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FDA Doubles Down on QbD

After a 13 year gap the US FDA has updated its guidance on Comparability Protocols bringing it in line with contemporary thinking on modern pharmaceutical development practices. So what are the implications?

The key changes in this version of the guidance document involve updates to put the guidance in line with QbD, PAT, and Process Validation principles. FDA has long voiced its support for QbD to industry, but industry itself has not fully come around. For FDA to clearly state that things like continuous improvement, understanding the process, and risk management over the course of a product’s lifecycle are significant represents a shift from merely holding QbD up as an idealized model to actually spelling it out in what will eventually be a binding document. The potential for flexibility in product development offered by QbD is closer to being in reach with this guidance. FDA has made a clear statement that they are all-in for QbD with this document.

Comparability Protocols for Human Drugs and Biologics: Chemistry, Manufacturing, and Controls Information has, significantly, been brought into alignment with the principles of Quality by Design (QbD) outlined in ICH guidelines Q8(R2) Pharmaceutical Development, Q9 Quality Risk Management, Q10 Pharmaceutical Quality System, and Q11 Development and Manufacture of Drug Substance. The updated guidance has received a significant facelift, but, like renovators of a cherished historical home, the FDA has taken care to ensure that the foundations and original character of the document remain.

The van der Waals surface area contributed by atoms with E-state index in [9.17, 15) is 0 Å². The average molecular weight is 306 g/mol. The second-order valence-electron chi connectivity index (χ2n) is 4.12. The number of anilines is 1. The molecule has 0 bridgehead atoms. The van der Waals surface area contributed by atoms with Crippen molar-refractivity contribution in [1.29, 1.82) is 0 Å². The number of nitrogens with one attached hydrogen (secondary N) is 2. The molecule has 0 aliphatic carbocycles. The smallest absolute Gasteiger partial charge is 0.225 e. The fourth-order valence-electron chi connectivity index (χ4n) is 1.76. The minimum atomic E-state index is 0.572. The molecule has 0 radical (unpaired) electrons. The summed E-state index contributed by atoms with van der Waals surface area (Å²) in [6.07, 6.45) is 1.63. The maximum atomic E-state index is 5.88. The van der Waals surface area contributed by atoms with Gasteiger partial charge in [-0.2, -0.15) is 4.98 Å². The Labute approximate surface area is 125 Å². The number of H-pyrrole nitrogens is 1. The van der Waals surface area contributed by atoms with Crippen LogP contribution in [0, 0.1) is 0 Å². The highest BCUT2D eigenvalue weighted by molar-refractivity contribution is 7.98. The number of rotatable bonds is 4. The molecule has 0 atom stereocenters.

In Comparability Protocols for Human Drugs and Biologics: Chemistry, Manufacturing, and Controls Information the FDA shows the level to which it has embraced QbD and clearly wants people to take notice. The updated guidance contains notable references to the QbD guidelines listed above, as well as FDA’s Guidance for Industry: PAT and the 2011 Guidance for Industry: Process Validation. In some cases, the QbD guidelines are referenced directly, while in others the texts have a similar feel.

The Federal regulations that govern comparability, 21 CFR 314.70 and 21 CFR 601.12, have been updated four and six times respectively since 2003, when the comparability guidance was last updated. In addition to the QbD and federal regulation updates, new to Comparability Protocols is the inclusion of language that mandates the adherence to cGMP protocols when making any post-approval changes. This guidance is now relevant to anyone filing an NDA or BLA.

The greater embrace of QbD, PAT, and Process Validation may be easily absorbed for larger companies, but may place a significant burden on smaller firms with limited resources. It is, however, important to note that QbD principles should not be abandoned due to cost. Hiring a consulting firm to handle multiple aspects of the CMC operations or filing can be advisable and definitely affordable in the long run. As Ben Franklin quipped, “remember time is money”.


Blog article by: Brendan Cooney